Soy milk boasts approximately 7 grams of protein content per cup. By contrast, oat milk tends to provide around 3 grams of protein per cup. This can vary a little between brands. However, it's still a considerable difference and is worth noting if you're trying to make sure you get enough protein in your diet. (Soy milk is made from beans, which are known for their high protein content, and that makes a difference.) 

Protein plays a pivotal role in various physiological functions within the human body. It serves as a fundamental building block for tissues, muscles, enzymes, and hormones. The amino acids derived from protein are crucial for the repair and regeneration of cells, making it an essential nutrient for overall growth and maintenance. Additionally, protein aids in the development and maintenance of muscle mass, supports immune function, and contributes to the feeling of satiety, potentially assisting in weight management.

For vegans, vegetarians, or anyone who eats a heavily plant-based diet, obtaining sufficient protein can be a concern, as traditional animal-based sources are excluded. This makes soy milk an especially valuable option for those looking to meet their protein needs while adhering to a plant-based diet. However, it's crucial to note that protein requirements vary among individuals based on factors such as age, activity level, and health status. While soy milk provides a substantial, plant-based protein boost, oat milk offers other nutritional advantages, such as a higher fiber content.

Oat milk contains more fiber

Oat milk is notably richer in dietary fiber than soy milk. Oat milk has approximately 2 grams of fiber per cup, while soy milk provides a comparatively modest 0.5 grams of fiber per cup. But what does this mean, and why does it matter?

Dietary fiber plays a pivotal role in maintaining a healthy digestive system. It aids in regular bowel movements, prevents constipation, and contributes to the overall well-functioning of the gastrointestinal tract. Moreover, fiber is recognized for its potential to help control blood sugar levels and regulate cholesterol levels.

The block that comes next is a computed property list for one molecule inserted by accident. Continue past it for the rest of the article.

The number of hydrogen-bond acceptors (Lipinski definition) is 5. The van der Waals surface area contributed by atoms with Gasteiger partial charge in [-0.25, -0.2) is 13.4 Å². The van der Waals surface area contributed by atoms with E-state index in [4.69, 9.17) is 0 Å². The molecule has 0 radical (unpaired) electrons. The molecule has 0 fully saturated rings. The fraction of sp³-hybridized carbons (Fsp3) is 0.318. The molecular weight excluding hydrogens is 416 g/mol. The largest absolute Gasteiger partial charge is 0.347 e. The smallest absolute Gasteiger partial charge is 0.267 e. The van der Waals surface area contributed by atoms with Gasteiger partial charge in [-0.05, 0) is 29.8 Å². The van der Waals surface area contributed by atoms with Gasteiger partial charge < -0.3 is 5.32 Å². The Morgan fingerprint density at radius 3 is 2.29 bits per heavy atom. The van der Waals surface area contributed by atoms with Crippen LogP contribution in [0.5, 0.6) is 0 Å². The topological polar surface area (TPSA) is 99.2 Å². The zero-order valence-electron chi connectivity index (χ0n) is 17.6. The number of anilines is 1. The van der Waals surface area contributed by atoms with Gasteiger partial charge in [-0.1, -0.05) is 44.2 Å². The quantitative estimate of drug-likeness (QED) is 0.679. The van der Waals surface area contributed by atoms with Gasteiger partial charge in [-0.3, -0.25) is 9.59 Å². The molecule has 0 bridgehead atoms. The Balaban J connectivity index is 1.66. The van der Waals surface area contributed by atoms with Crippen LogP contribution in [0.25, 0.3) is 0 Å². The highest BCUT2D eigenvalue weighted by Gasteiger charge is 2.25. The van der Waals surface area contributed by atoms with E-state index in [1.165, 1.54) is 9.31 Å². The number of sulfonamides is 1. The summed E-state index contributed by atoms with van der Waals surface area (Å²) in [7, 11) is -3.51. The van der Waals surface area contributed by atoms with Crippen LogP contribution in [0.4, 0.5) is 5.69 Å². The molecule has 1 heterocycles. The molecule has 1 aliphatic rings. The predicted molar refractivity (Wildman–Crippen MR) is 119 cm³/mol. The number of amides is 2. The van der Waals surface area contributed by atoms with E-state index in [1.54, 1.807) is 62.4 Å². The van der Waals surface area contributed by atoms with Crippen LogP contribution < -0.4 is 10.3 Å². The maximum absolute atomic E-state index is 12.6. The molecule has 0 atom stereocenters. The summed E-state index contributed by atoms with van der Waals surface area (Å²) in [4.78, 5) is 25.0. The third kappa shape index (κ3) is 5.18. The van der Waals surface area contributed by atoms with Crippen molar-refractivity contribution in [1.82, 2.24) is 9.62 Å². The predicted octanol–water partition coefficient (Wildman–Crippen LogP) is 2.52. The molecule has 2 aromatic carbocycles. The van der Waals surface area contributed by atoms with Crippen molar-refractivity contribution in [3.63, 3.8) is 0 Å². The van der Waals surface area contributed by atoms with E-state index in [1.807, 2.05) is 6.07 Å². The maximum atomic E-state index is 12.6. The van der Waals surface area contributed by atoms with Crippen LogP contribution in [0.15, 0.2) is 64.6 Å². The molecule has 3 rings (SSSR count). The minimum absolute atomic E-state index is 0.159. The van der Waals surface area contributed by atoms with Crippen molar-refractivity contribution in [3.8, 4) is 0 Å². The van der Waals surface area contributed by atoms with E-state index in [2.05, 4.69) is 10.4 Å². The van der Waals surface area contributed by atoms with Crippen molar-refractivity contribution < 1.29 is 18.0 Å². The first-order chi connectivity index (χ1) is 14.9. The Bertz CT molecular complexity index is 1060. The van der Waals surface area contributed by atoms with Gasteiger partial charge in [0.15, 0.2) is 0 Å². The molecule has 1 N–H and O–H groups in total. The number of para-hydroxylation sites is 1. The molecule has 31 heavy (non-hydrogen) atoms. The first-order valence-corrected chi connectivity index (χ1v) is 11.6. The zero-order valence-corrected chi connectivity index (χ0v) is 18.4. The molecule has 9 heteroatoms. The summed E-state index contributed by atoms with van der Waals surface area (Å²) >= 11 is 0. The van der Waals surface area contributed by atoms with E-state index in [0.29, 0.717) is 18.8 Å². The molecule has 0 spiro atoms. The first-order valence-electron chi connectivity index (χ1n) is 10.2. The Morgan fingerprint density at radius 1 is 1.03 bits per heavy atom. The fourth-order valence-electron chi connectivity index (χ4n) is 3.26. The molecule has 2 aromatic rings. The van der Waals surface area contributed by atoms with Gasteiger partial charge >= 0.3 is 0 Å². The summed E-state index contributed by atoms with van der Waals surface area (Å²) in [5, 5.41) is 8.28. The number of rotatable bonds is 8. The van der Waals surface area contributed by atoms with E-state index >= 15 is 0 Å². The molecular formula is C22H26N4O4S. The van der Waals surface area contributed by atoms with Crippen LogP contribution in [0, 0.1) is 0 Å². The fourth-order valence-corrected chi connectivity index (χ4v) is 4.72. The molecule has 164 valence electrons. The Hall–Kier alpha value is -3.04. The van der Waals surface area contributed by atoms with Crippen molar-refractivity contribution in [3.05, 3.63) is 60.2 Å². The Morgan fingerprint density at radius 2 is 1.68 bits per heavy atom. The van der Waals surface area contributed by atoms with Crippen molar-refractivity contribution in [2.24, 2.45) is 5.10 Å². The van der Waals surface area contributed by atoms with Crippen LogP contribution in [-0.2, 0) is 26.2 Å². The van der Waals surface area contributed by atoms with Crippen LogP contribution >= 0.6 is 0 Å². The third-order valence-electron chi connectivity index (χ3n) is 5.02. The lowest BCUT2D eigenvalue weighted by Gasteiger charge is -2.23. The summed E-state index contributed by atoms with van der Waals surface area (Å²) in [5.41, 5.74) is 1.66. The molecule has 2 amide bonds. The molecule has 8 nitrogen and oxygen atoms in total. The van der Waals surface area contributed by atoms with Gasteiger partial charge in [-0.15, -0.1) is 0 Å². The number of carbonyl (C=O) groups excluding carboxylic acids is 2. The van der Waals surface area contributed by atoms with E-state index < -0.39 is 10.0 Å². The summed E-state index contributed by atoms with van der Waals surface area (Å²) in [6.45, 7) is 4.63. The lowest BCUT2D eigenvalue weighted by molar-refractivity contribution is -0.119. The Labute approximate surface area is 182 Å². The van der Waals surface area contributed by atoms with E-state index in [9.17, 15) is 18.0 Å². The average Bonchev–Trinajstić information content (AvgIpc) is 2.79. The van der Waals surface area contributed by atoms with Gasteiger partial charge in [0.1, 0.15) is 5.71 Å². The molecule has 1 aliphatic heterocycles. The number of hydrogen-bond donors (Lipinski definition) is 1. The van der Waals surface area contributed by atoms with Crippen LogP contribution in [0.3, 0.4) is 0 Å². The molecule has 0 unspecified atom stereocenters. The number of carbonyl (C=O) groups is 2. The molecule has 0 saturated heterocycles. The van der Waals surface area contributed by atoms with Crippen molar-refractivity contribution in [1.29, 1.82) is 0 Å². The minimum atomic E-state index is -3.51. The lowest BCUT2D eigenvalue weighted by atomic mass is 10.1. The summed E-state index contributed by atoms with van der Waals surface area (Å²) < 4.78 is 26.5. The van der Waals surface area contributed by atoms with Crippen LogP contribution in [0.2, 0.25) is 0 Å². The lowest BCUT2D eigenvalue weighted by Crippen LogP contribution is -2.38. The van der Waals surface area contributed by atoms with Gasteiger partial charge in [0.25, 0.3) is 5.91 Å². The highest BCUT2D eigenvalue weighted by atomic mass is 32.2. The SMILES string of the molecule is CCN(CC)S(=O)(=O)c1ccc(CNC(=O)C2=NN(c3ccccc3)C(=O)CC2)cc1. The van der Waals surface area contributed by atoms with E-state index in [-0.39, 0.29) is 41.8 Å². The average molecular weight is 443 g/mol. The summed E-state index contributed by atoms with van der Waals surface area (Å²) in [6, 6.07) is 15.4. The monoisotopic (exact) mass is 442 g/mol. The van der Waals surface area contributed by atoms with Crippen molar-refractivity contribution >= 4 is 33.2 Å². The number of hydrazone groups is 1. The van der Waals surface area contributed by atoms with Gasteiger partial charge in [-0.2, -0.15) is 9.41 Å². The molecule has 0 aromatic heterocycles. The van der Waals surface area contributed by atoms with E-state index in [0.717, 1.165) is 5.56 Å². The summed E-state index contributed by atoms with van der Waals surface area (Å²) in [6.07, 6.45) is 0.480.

The fiber content in oat milk is primarily attributed to the nature of whole oats, as the milk retains some of the natural oat bran and fiber during the production process. Despite its lower fiber content, soy milk offers its own set of nutritional advantages, particularly in terms of protein, as mentioned above. While soy milk might not match the fiber levels of oat milk, its commendable protein content is worth mentioning.

Ultimately, the choice between oat milk and soy milk is more than just a simple comparison of fiber content. It might be one factor worth considering — particularly if your diet lacks fiber — but it's certainly not the only reason to choose oat milk, nor is it a reason to shun soy milk.

Oat milk has a more neutral flavor

Taste matters when it comes to non-dairy milk. Oat milk is a fan favorite for its notably neutral flavor. Unlike soy milk, which can occasionally carry a faint beany undertone, the flavor of oat milk is known to be mild. Its neutral taste makes it an adaptable ingredient in various culinary applications, seamlessly integrating into both sweet and savory dishes without overpowering the overall flavor. It's also the reason why oat milk is popular with baristas — its flavor doesn't compete with the espresso in milky drinks.

The taste of soy milk can vary between brands, and some iterations retain a subtle beany essence that might not appeal to all palates. Additionally, sweetened soy milk can be hit or miss, as certain brands tend to veer towards an overly sweet and vanilla-centric profile. Some people like this, while others find it overpowering in tea or coffee. Plus, it's not as versatile for use in sweet and savory recipes. You'll always need to opt for unsweetened soy milk if you're making something savory.

Oat milk's neutrality in flavor means it doesn't bring pronounced or unexpected tastes to dishes. Its subtle, adaptable flavor profile adds a distinct appeal for those who want a genuinely versatile non-dairy milk.